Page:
Here's the mini-synopsis:
Layla Ballard is just a succubus trying to stay on the straight and narrow in the human world – a feat that would be easier if she hadn't just killed her boss. To hide the murder/snack, and keep cash coming in until she can figure out what to do next, she takes over his P.I. firm, only to catch a case that’s far beyond their usual “cheating spouses” client. In trying to find a missing sister, Layla discovers a slew of disappearances and deaths that point to a culprit that isn't human. Between dodging a murder charge and battling her hunger, can Layla get it together in time to save the sister and stop the supernatural murderer?
It's been quite a journey from first draft to the query pile. I've written before about my experience with coaching. After all of my editing rounds were complete, I sent my initial query draft to Cathy who punched it up quite a lot. Since Sheena already wrote an excellent post about the query process in general, I'm going to focus on one part in particular: researching your prospective agents.
Know what they want part 1First comes the easy part. Well the super easy part, I should say. Find out what they want. I'm not talking about the genres or anything like that yet. Find out the submission guidelines. If your agent wants the first five pages and a one-page synopsis don't send the first three chapters and a blow by blow outline.
Know what they want part 2
The second step is finding out what they're actually looking for. This is so you're not going to send a serial killer killer trailer for someone who's looking for a sweet romance or science-fiction hard science fiction to someone who's doesn't rep anything speculative. This is also a good point to check that there they actually represent something that is like the thing that you have written. So say for example if you if you write sweet romance and the agent is looking for erotic romance or, say, you write hard science fiction and the agent is looking for space opera you don't waste your time or theirs sending them something that they're just going to reject out of hand.
The reason I'm putting this second is that this can get quite detailed. While you're doing this, you should also have an eye toward the next step, which is:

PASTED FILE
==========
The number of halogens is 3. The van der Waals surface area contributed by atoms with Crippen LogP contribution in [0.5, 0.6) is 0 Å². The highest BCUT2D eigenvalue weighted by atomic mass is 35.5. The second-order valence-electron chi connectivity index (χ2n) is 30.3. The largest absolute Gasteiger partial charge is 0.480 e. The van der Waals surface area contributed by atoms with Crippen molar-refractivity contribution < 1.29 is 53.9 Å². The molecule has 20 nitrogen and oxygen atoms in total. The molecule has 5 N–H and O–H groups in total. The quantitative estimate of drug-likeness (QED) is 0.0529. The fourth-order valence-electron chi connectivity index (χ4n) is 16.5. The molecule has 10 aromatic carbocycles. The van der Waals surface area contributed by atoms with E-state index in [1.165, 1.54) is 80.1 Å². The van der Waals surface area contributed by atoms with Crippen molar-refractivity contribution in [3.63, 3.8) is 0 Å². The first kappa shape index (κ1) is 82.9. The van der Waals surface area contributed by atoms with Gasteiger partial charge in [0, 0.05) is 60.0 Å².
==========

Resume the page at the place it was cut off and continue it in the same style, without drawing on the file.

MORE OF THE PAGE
Make sure you know why you want themNow there are some agents who just don't care. QueryShark has mentioned several times that she's not interested in any greetings somesuch and that she wants you to start with your book. Most agents are not like that. Many are quite adamant about getting to know the reason you are querying them specifically and not the agent down the street. Even if you are also querying the agent down the street.
Even if you are querying the QueryShark or to be more specific Janet Reid, it's still a good idea to have a clear reason for your own purposes why you want to query that particular agent. An agent doesn't have to be a bad agent to be unsuitable for you specifically.
Make sure you know how long it takes them to respond
This is more for your own piece of mind than anything else. Most agents can take up to eight weeks to respond and others never do. You should of course track your queries and make sure you know who you've queried, when, and what kind of response, if any, you've received. I prefer QueryTracker myself but there are certainly other ways of doing this, starting from a single CSV format text file.
Most importantly, have fun. The world will not end even if you don't get an agent for this project. It won't even necessarily halt your literary career. There are still plenty of options out there. Meanwhile, as you wait, you should be writing the next book. Preferably in another world.